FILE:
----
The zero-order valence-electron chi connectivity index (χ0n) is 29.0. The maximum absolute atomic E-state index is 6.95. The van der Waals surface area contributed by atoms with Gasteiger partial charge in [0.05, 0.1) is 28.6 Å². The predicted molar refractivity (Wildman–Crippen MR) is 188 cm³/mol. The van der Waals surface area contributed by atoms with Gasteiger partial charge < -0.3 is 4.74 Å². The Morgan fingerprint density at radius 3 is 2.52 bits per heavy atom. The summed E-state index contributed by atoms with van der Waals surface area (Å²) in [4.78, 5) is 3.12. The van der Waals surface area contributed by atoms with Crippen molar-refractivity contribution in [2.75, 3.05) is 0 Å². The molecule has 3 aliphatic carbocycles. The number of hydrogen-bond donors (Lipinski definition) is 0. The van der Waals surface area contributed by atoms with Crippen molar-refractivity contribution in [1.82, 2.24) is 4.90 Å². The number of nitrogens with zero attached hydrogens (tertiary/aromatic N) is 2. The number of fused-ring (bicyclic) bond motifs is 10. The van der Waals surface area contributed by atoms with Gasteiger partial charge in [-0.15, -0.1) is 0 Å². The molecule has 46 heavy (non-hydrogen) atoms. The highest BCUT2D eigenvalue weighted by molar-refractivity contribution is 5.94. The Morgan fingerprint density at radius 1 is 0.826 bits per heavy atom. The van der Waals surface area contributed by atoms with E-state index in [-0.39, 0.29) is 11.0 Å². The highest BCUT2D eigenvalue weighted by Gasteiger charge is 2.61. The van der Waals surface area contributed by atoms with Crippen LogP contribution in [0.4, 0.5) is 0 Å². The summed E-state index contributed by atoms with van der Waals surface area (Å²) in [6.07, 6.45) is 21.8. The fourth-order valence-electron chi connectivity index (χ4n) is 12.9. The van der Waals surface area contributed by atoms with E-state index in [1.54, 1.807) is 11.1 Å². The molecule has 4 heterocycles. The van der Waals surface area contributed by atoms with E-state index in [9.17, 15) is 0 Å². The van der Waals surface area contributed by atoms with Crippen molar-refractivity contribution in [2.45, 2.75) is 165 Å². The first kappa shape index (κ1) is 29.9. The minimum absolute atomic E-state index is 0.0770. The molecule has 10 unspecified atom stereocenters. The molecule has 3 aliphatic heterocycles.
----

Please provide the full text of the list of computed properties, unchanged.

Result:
The zero-order valence-electron chi connectivity index (χ0n) is 29.0. The maximum absolute atomic E-state index is 6.95. The van der Waals surface area contributed by atoms with Gasteiger partial charge in [0.05, 0.1) is 28.6 Å². The predicted molar refractivity (Wildman–Crippen MR) is 188 cm³/mol. The van der Waals surface area contributed by atoms with Gasteiger partial charge < -0.3 is 4.74 Å². The Morgan fingerprint density at radius 3 is 2.52 bits per heavy atom. The summed E-state index contributed by atoms with van der Waals surface area (Å²) in [4.78, 5) is 3.12. The van der Waals surface area contributed by atoms with Crippen molar-refractivity contribution in [2.75, 3.05) is 0 Å². The molecule has 3 aliphatic carbocycles. The number of hydrogen-bond donors (Lipinski definition) is 0. The van der Waals surface area contributed by atoms with Crippen molar-refractivity contribution in [1.82, 2.24) is 4.90 Å². The number of nitrogens with zero attached hydrogens (tertiary/aromatic N) is 2. The number of fused-ring (bicyclic) bond motifs is 10. The van der Waals surface area contributed by atoms with Gasteiger partial charge in [-0.15, -0.1) is 0 Å². The molecule has 46 heavy (non-hydrogen) atoms. The highest BCUT2D eigenvalue weighted by molar-refractivity contribution is 5.94. The Morgan fingerprint density at radius 1 is 0.826 bits per heavy atom. The van der Waals surface area contributed by atoms with E-state index in [-0.39, 0.29) is 11.0 Å². The highest BCUT2D eigenvalue weighted by Gasteiger charge is 2.61. The van der Waals surface area contributed by atoms with Crippen LogP contribution in [0.4, 0.5) is 0 Å². The summed E-state index contributed by atoms with van der Waals surface area (Å²) in [6.07, 6.45) is 21.8. The fourth-order valence-electron chi connectivity index (χ4n) is 12.9. The van der Waals surface area contributed by atoms with E-state index in [1.54, 1.807) is 11.1 Å². The molecule has 4 heterocycles. The van der Waals surface area contributed by atoms with E-state index in [9.17, 15) is 0 Å². The van der Waals surface area contributed by atoms with Crippen molar-refractivity contribution in [2.45, 2.75) is 165 Å². The first kappa shape index (κ1) is 29.9. The minimum absolute atomic E-state index is 0.0770. The molecule has 10 unspecified atom stereocenters. The molecule has 3 aliphatic heterocycles.